New Delh: Facing flak from party colleagues for his statement on Rahul Gandhi, senior Congress leader Salman Khurshid on Saturday hit out at his critics, saying they are either “hypocritical” or “heartless machines”.
Penning a letter to his fellow party men, which he posted on social media, the former Union Minister repeated that Rahul Gandhi should return as Congress President and advised his colleagues not to run away from the truth.
He has been under attack for his earlier remarks in which he had expressed his unhappiness over Rahul Gandhi “walking away” as Congress President in the wake of the Lok Sabha poll debacle.
“Some colleagues in the party said these remarks hurt the party. It will hurt to say let us find out why we are hurt! It will not hurt if we continue to suffer hurt caused to us by the adversary? To show courage and fortitude and not cry is character but to pretend we have no pain is silly and may be even fatal,” Khurshid wrote.
“My critics are either hypocritical to deny pain or plain simple impervious, heartless machines that know not the spiritual dimension of pain,” he added.
Describing Rahul Gandhi as “our leader”, Khurshid said, “He should return as President of our grand party that Soniaji will continue to inspire. We have taken a blow but we will rise again to rule over the hearts and minds of our beloved people.”
He said that Congress “can give India the life of freedom and fulfillment where the head is held high by one and all without fear and favour. Each post along the path will be approached to conquer.”
The senior Congress leader said, “Victories will not cause arrogance, defeats will not cause doubt in our cherished values. But convenience and adversity, far less the machinations of the BJP, must not force compromise on our values.”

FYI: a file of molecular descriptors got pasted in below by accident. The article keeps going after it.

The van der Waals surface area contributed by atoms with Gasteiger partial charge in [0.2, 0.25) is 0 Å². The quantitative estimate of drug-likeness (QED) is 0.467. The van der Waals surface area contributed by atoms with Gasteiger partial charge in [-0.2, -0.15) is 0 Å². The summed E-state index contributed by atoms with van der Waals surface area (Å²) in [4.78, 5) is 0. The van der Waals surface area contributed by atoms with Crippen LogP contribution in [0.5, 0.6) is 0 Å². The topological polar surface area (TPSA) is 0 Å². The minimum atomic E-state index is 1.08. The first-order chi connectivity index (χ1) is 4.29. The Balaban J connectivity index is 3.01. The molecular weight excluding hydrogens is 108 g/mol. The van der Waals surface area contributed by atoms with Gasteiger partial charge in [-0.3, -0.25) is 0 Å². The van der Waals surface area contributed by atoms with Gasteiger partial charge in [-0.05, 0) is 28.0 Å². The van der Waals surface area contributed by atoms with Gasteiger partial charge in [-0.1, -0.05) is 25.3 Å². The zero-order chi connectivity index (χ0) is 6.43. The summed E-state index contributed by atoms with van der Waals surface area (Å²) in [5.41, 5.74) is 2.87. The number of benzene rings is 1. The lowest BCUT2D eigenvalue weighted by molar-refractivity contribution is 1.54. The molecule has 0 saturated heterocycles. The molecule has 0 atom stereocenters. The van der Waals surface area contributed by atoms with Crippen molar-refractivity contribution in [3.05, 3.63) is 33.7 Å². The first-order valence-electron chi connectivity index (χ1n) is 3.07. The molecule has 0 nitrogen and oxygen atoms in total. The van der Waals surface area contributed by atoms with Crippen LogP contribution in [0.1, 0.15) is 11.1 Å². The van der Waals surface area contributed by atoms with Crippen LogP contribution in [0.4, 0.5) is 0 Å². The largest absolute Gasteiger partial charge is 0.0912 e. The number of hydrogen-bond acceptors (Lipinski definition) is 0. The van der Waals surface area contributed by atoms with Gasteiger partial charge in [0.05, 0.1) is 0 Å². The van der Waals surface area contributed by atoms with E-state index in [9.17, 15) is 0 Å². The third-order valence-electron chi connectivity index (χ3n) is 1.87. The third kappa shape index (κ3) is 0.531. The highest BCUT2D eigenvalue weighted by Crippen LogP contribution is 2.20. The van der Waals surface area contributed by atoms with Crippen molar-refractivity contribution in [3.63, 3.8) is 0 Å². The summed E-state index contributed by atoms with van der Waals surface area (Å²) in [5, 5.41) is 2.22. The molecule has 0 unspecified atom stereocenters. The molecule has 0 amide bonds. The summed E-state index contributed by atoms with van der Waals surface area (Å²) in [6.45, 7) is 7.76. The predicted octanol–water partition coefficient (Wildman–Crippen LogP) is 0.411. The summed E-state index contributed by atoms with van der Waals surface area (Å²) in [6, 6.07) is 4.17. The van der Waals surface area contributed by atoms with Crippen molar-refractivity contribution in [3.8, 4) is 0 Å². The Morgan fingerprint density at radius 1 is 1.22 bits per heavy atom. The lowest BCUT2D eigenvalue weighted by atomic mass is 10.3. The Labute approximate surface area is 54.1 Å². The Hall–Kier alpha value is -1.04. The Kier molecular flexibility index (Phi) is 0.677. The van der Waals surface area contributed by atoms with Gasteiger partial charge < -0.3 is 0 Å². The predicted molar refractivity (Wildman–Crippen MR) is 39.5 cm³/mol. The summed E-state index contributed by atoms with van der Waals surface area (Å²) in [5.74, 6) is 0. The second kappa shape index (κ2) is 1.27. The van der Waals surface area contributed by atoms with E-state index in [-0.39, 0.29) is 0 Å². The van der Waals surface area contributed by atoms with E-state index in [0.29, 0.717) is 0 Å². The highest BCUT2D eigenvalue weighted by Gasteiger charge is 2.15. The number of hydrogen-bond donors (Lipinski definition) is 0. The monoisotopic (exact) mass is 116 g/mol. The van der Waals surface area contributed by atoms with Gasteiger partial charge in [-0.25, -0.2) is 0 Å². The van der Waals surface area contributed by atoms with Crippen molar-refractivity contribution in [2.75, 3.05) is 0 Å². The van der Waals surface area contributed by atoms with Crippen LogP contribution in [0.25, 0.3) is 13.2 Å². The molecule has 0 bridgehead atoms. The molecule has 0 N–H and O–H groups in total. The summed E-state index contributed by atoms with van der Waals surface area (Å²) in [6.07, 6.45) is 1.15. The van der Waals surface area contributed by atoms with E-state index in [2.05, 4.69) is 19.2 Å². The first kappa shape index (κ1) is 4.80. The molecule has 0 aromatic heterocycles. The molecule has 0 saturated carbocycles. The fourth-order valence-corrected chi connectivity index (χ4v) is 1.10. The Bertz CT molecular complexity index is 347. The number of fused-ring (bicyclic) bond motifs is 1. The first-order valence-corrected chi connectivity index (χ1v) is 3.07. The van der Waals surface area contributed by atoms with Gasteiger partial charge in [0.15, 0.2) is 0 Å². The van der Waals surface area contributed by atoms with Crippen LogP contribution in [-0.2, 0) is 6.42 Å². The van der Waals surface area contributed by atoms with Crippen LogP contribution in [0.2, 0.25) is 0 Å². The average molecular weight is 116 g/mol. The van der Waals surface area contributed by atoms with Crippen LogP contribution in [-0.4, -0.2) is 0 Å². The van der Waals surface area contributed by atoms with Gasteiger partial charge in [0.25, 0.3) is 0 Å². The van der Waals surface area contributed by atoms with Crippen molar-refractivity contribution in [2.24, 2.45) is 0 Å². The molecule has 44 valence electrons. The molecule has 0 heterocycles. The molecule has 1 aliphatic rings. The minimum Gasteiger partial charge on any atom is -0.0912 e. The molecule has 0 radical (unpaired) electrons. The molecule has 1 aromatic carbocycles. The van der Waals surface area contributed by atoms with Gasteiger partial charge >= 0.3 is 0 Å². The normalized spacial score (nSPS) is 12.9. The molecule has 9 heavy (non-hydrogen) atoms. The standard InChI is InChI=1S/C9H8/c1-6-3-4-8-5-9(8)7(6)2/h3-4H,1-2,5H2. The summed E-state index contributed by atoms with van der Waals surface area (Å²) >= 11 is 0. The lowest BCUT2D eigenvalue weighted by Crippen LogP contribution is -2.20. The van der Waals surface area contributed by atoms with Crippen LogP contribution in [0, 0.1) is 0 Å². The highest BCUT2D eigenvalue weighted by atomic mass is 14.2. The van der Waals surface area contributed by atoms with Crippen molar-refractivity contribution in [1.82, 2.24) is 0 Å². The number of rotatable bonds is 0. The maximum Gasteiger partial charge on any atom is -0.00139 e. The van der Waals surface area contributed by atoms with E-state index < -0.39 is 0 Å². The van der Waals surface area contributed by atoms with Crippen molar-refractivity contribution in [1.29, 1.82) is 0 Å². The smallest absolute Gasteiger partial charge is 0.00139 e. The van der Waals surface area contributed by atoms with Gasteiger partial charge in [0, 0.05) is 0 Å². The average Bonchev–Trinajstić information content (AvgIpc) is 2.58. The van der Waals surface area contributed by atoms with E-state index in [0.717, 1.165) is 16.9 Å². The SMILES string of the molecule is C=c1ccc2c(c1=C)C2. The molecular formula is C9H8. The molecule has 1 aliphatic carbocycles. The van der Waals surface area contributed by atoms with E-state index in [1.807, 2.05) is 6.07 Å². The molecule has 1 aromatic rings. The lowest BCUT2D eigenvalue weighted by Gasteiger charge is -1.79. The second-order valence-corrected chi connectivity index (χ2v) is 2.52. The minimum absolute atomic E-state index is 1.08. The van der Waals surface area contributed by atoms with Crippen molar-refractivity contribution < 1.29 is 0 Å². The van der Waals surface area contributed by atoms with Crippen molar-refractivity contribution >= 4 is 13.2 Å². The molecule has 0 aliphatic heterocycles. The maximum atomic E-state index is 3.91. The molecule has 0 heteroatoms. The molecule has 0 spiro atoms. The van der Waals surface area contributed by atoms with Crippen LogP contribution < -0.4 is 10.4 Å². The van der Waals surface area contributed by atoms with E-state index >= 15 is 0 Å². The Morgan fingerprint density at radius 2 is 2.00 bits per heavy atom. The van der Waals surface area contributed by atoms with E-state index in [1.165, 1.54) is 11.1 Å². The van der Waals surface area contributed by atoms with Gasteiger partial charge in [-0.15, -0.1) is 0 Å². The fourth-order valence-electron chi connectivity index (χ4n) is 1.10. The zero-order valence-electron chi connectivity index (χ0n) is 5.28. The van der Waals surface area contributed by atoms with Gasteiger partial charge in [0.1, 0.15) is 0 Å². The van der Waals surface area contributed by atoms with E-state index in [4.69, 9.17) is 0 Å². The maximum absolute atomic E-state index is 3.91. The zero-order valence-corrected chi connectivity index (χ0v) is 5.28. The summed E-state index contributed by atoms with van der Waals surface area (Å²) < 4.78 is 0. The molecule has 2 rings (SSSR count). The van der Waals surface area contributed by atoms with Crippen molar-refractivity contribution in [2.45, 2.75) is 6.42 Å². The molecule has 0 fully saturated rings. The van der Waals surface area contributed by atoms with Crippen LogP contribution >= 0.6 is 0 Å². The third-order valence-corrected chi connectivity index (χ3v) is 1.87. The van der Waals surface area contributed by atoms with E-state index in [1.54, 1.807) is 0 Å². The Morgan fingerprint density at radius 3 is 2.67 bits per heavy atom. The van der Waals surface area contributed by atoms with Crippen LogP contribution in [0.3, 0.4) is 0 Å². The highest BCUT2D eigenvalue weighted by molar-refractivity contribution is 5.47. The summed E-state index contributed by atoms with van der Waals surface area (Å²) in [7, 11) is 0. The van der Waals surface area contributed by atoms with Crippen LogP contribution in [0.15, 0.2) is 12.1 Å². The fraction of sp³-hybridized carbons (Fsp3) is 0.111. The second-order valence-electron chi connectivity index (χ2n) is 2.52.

He said it’s time to do away with “symbolism and adopt Satyagrah.”
“Undoubtedly, liberal parties have become self-conscious about the methods used by the BJP to win the landslide mandate. This is sadly feeding the monster of misrepresentation and deceit because there is no alternative narrative. Caution is understandable, but psychological retreat will be disastrous. Gnawing fear of further defeats will almost certainly deliver us to defeat,” Khurshid said.
“We must not retreat from our convictions because of contrived notions of the mood of the nation. To bide time may be good strategy, but to be afraid to speak is simple cowardice. I have been taught to be a Congress soldier, not to be a coward,” the former Union Minister said.
Criticising the judiciary, he wrote, “For decades since the Emergency and the Supreme Court’s dark period of ADM Jabalpur, our appellate judges have assiduously built a remarkable edifice of liberty jurisprudence. Yet suddenly an amorphous notion of national security has become the catch phrase that is virtually pushing freedom of the individual to take a back seat.”
Turning to Kashmir, Khurshid voiced concern over the developments there.
“All who love India dearly cannot be mute spectators of the plight of J&K. There is no gain saying that Pakistan has chosen to be our enemy but that applies to them more forcefully vis a vis the people of J&K,” he wrote.
“It matters not that our brothers and sisters of Kashmir have consistently disappointed us and stymied opportunities to bond with the rest of India. But we do not tire saying that it is our problem.
“Be that as it may, it is a problem nevertheless. We have no option or duty other than solve the problem but that does not mean that we crush the protagonists. Extraordinary situations call for extraordinary steps and endeavour but then it needs extraordinary hearts and minds too as well,” Khurshid wrote.
He said the “recent forced events do not betray qualities of head and heart that would match the vision of the great leaders who brought down the Berlin wall to reunite Germany or ensured lasting peace to the Irish people after decades of IRA bombings.”
The Congress leader said even the late former Prime Minister Atal Bihari Vajpayee “would have been agonised about how ‘Insaniyat, Kashmiriyat, Jamhuriyat’ has been given a go bye and replaced by a truncated voiceless zero tolerance on the ground and puerile comments by myopic wonders about improved matrimonial opportunities in the Valley.”